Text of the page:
Bonn: German Development Institute / Deutsches Institut für Entwicklungspolitik (DIE) (The Current Column of 28 October 2013)
Bonn, 28 October 2013. The boat tragedy off the coast of Lampedusa has once again brought Africa to the attention of the European media with shocking news. In response, some are pressing for more development aid to reduce the pressure on people to emigrate from their home countries and thereby to reduce the flow of refugees. German Federal Minister of the Interior Friedrich recently called for economic discussions to be taken up with Africa to improve the living conditions on the continent. Others are calling for more effective protection of the external borders of the EU, not least to scare away future immigrants. It is clear that the flow of immigrants cannot be hindered by simple means or selective political initiatives. What is needed instead is a comprehensive cooperation with African countries. The events of Lampedusa are a sad reminder of how important the relations between the EU and African countries are and that Europe and Africa have a whole series of common interests.
A strategic partnership between Africa and the EU is more important than ever but receives little public attention
The fact that there is already a comprehensive strategic partnership between the EU and African countries, at least on paper, is barely taken into account in the current discussion. European and African governments concluded the 'Joint Africa-EU Strategy' in Lisbon in 2007 with the aim of strengthening the relations between both continents. In addition to development cooperation the strategy advocated closer collaboration” at eye level' in areas such as peace and security, the promotion of democracy and human rights, in the fight against climate change and in the field of migration.
Six years later the enthusiasm has abated on both sides and now there is prevailing dissatisfaction with the status quo of the implementation of the partnership. A low amount of political will on the part of the European member states to support the partnership and differences of opinion regarding politically sensitive topics such as the unresolved issue of economic partnership agreements are placing a long-term strain on relations.
The fact that the Joint Africa-EU Strategy barely plays any role in the current debate over solutions to the problem of refugees shows how strongly the partnership is viewed as 'an issue for Brussels' by the member states and the public. Nevertheless, we can hope that there will now be more awareness of the necessity of this partnership, even among German politicians, and that there will be increased efforts on the European and African sides to revive the strategic partnership.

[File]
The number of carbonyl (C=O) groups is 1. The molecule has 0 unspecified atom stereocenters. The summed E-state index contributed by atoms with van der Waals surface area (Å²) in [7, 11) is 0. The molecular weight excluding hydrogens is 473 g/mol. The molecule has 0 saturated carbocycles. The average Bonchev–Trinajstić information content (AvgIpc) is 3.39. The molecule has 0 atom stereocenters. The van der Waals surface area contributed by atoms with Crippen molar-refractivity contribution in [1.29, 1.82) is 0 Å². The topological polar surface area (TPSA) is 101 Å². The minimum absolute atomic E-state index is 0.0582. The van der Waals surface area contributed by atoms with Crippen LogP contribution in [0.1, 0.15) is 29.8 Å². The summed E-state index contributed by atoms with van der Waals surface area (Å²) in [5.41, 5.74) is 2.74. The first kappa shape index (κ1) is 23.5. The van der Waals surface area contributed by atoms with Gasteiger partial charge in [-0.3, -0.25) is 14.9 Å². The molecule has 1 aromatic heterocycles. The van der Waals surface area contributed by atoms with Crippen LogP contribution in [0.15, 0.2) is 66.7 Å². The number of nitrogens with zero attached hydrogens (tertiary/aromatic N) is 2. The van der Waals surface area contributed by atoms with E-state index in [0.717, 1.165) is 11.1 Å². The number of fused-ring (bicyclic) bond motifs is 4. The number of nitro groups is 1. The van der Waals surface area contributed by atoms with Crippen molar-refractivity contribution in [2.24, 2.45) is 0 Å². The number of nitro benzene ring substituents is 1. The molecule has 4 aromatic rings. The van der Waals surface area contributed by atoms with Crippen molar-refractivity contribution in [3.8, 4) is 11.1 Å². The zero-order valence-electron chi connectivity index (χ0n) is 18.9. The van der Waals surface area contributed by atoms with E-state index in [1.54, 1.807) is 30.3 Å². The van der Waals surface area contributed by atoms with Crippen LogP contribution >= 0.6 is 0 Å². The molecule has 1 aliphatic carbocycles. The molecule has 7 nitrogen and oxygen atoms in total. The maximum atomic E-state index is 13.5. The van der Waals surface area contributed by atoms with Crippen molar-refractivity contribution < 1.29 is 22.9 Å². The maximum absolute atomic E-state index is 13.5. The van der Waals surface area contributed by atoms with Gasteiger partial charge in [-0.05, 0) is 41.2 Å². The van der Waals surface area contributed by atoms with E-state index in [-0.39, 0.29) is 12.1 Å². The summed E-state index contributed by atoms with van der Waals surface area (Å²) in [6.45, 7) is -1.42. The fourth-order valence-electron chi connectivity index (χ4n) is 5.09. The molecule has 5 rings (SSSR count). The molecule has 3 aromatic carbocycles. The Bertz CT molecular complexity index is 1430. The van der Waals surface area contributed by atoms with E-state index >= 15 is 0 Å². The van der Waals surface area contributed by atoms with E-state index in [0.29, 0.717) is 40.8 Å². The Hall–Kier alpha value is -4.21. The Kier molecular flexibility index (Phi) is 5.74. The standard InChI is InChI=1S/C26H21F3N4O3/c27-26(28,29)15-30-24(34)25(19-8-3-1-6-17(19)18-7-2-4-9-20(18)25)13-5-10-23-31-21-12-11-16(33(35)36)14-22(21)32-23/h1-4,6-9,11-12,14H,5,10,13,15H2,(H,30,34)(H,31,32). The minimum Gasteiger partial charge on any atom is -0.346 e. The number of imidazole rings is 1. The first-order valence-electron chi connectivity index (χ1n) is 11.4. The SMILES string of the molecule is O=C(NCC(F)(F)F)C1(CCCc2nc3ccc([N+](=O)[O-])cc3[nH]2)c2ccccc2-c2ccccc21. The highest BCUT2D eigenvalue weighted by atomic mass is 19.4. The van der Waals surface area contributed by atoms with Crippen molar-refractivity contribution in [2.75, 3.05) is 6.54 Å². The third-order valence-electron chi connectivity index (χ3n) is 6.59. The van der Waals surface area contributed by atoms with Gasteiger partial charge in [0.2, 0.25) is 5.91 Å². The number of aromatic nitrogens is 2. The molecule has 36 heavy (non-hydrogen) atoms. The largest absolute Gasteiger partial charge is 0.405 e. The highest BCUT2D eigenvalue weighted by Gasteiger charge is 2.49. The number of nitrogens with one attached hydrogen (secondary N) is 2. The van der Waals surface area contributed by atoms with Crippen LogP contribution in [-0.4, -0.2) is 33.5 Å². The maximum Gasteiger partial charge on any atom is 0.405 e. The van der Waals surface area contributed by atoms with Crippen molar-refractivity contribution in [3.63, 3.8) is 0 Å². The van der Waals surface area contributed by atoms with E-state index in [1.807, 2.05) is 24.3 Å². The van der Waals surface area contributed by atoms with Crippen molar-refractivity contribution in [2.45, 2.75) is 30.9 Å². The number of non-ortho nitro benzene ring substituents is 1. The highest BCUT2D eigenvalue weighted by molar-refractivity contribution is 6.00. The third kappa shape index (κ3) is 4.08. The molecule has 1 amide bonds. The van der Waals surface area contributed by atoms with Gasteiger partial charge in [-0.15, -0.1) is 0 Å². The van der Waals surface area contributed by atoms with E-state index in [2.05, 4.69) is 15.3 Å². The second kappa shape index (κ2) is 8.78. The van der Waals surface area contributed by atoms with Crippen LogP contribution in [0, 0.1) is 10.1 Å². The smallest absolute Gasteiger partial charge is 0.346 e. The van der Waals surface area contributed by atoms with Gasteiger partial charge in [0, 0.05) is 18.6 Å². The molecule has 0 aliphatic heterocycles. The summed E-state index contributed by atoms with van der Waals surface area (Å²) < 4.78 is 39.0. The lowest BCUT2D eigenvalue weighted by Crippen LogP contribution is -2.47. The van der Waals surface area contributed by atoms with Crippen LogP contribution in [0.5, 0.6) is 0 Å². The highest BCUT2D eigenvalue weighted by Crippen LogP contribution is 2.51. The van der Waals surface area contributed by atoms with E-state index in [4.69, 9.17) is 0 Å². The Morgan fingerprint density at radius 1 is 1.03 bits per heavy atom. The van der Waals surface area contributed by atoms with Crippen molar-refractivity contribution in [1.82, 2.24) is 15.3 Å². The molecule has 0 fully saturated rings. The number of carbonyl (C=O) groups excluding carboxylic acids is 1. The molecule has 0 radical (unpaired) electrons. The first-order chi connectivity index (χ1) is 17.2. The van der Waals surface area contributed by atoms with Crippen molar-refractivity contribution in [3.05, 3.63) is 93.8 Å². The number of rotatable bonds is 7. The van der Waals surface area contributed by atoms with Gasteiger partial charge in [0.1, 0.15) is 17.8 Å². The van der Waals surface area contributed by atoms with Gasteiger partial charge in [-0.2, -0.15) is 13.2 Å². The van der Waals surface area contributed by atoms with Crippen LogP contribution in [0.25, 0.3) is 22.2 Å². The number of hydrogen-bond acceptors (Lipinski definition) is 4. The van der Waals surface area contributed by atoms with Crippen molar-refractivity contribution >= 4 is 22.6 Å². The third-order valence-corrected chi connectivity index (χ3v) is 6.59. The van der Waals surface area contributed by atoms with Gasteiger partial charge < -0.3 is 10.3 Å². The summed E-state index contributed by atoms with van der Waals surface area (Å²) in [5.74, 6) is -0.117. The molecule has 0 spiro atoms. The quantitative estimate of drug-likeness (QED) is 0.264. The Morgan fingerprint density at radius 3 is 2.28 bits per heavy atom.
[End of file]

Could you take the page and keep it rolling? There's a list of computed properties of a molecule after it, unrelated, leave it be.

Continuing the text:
First subtle signs of this are visible. In early October the President of Senegal Macky Sall travelled to Strasbourg at the invitation of the President of the European Parliament Martin Schulz. During his speech he reminded the members of the European Parliament of the significance of the strategic partnership and the shared fate of both continents. He named three topics that are of key importance for Africa: peace and security, the stabilisation of democratic governance and trade and investments. These areas also (but naturally not by themselves) contribute to solving migration problems. There is indeed already cooperation in these areas but they have had varying levels of success.
Three key topics for the partnership: peace, democracy and trade
'Peace and security', for example, is already one of the key areas of the strategic partnership. The EU has developed comprehensive strategies for the Sahel region and the Horn of Africa that are intended to better harmonize development, foreign and security policy. This coalescence of different policy areas can only function properly if a joint European solution is favoured over national strategies or national solo efforts.
The support of 'democratic governance' is already a key objective of African-European relations, yet the strategic partnership in this area has resulted in insufficient political dynamics so far. The argument that Africans themselves are responsible for unstable regimes on their continent is only partly correct. It is obviously difficult for the EU to develop an effective cooperation for democracy and human rights, particularly with authoritarian countries. Yet, on the other hand the EU and its member states must also make use of the democracy promotion instruments they have developed in a more coherent way. The interests of raw material supply as well as economic, security and even development policy often collide with the goal of supporting democratic governance. Pointing fingers at Africa does not eliminate Europe's obligation to act responsibly.
Last but not least, the negotiations on free trade agreements (Economic Partnership Agreements-EPAs) between the EU and Africa are disputed and have had a negative effect on relations. It is not only in the interest of Africans but also Europeans to be more flexible and to conclude the negotiations in a way that has a positive outcome for both sides. After all, African states have gained other options in the meantime. While Europeans have not shown much willingness to make concessions to African governments on the EPAs, China has risen to become Africa's second most important trade partner.
All of this may sound complicated but it is precisely this complexity of Africa-Europe relations that is often hardly discussed. The next Africa-EU summit, which will be held in Brussels in April of next year, can set the course for the future of these relations. The tragedy of Lampedusa shows that Europeans and Africans have many shared interests. In this respect the tragedy may have produced one good thing, at least: It provided the opportunity to generate more widespread political support within Europe for the further development of the Africa-Europe strategic partnership.